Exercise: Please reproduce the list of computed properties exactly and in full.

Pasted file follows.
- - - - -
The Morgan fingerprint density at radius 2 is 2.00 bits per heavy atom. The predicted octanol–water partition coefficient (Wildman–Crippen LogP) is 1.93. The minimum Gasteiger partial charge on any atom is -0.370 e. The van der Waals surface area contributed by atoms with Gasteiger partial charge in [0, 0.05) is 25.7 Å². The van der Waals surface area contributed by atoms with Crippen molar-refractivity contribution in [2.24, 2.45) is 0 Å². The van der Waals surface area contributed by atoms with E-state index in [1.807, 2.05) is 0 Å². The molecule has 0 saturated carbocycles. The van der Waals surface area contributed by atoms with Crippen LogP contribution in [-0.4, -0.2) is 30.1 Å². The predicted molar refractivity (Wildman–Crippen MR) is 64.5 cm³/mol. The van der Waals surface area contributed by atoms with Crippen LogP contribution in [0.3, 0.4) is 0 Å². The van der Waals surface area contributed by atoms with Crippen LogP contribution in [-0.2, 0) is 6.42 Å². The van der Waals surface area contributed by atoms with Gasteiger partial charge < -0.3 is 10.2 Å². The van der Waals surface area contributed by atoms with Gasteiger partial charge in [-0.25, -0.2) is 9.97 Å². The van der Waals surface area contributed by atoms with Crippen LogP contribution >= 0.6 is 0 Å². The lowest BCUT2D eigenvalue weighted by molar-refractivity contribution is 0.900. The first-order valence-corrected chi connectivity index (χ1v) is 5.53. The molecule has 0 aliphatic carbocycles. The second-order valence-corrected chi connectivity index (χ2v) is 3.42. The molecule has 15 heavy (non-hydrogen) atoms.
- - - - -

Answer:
The Morgan fingerprint density at radius 2 is 2.00 bits per heavy atom. The predicted octanol–water partition coefficient (Wildman–Crippen LogP) is 1.93. The minimum Gasteiger partial charge on any atom is -0.370 e. The van der Waals surface area contributed by atoms with Gasteiger partial charge in [0, 0.05) is 25.7 Å². The van der Waals surface area contributed by atoms with Crippen molar-refractivity contribution in [2.24, 2.45) is 0 Å². The van der Waals surface area contributed by atoms with E-state index in [1.807, 2.05) is 0 Å². The molecule has 0 saturated carbocycles. The van der Waals surface area contributed by atoms with Crippen LogP contribution in [-0.4, -0.2) is 30.1 Å². The predicted molar refractivity (Wildman–Crippen MR) is 64.5 cm³/mol. The van der Waals surface area contributed by atoms with Crippen LogP contribution in [0.3, 0.4) is 0 Å². The van der Waals surface area contributed by atoms with Crippen LogP contribution in [-0.2, 0) is 6.42 Å². The van der Waals surface area contributed by atoms with Gasteiger partial charge < -0.3 is 10.2 Å². The van der Waals surface area contributed by atoms with Gasteiger partial charge in [-0.25, -0.2) is 9.97 Å². The van der Waals surface area contributed by atoms with Crippen LogP contribution >= 0.6 is 0 Å². The lowest BCUT2D eigenvalue weighted by molar-refractivity contribution is 0.900. The first-order valence-corrected chi connectivity index (χ1v) is 5.53. The molecule has 0 aliphatic carbocycles. The second-order valence-corrected chi connectivity index (χ2v) is 3.42. The molecule has 15 heavy (non-hydrogen) atoms.